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  • January 18, 2018, 09:39:20 PM

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Author Topic: It's my lunch  (Read 2130 times)

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rashea

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It's my lunch
« on: January 03, 2018, 11:44:43 AM »
Not a big deal, just had this happen. Had an interaction with a coworker. She's a supervisor, but not over me. And within the organization I have at least as much prestige and respect. I have dumplings for lunch today. Just a package. I went to throw them in the microwave and had a coworker comment on them. First it was about the fact that I was microwaving them. Yes, they are better steamed and fried, but they are ok microwaved. Then she said "I'm not sure I'm ok with you eating just that." I don't think she meant to be condescending, but wow. I think I just said, "well, I don't think it's your concern" and left.

I'd love a better response for this person, as she tends to try to "mother" me.
"Manners change, principles don't. It's about treating people with consideration, respect and honesty." Peter Post

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DanaJ

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Re: It's my lunch
« Reply #1 on: January 03, 2018, 11:47:34 AM »
I think your response was just perfect, actually.

TeamBhakta

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Re: It's my lunch
« Reply #2 on: January 03, 2018, 11:49:13 AM »
Next time I'd tell her directly "It's bad enough when men try to police our bodies. But now you want to do that to a fellow woman ? Not cool. Worry about your own body."

Aleko

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Re: It's my lunch
« Reply #3 on: January 03, 2018, 12:15:15 PM »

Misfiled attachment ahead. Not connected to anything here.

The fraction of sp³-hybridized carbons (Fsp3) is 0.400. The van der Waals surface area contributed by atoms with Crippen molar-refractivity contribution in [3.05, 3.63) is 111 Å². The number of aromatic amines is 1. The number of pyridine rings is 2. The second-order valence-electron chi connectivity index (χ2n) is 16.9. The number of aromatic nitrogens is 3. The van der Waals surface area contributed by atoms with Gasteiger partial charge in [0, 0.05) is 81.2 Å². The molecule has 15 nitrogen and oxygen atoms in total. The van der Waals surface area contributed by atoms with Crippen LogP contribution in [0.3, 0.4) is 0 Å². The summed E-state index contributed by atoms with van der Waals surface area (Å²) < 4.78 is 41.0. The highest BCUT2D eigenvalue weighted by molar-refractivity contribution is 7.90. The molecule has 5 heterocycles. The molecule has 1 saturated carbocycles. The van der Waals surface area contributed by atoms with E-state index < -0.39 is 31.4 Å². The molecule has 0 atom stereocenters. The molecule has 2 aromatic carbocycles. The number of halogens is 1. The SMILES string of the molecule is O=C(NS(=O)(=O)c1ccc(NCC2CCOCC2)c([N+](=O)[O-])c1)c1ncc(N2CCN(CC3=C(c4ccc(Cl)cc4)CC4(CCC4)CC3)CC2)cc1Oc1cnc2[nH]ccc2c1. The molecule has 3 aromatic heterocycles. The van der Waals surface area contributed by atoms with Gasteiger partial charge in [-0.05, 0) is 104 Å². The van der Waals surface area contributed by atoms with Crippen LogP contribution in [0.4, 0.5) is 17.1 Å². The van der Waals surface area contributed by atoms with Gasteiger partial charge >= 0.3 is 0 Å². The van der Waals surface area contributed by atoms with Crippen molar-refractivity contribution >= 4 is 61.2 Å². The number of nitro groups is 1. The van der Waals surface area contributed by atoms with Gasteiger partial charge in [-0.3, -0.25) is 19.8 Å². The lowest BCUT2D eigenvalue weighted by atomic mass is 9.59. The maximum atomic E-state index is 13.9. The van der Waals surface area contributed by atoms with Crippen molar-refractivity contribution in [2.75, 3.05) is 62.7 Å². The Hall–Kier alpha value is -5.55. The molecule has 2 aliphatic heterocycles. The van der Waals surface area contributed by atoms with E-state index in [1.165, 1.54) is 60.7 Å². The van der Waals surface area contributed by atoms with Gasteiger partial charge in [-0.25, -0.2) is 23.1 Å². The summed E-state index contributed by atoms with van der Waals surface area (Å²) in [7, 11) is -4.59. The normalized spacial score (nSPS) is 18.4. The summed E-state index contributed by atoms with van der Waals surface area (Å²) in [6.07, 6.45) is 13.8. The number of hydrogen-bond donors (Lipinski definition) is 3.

I think my response would have been to say cheerfully, "Fortunately you're not responsible for what I have for lunch!" and leave it at that.

No offence taken, dear, but if you think you can or should police my dietary intake, you can unthink it right now.

Harriet Jones

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Re: It's my lunch
« Reply #4 on: January 03, 2018, 12:16:25 PM »
I think your response was fine.  It isn't her concern.

malfoyfan13

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Re: It's my lunch
« Reply #5 on: January 03, 2018, 12:42:50 PM »
This is helpful to me as I have a relative, a few years younger than I am, who does the same thing.  Constantly trying to be the diet police, the exercise police, you name it.  I can't figure out why she thinks I'm one of her kids or someone who needs instruction as I have not asked for her input.  I've been trying to think of a polite way to tell her to MYOB.  In spite of all the helpful phrases here on E-hell, it's hard when it's a close relative (or a co-worker) one has to see all the time.

rose red

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Re: It's my lunch
« Reply #6 on: January 03, 2018, 12:51:57 PM »
Your response was firm but still polite given what she said.  Anything else would sound snarky.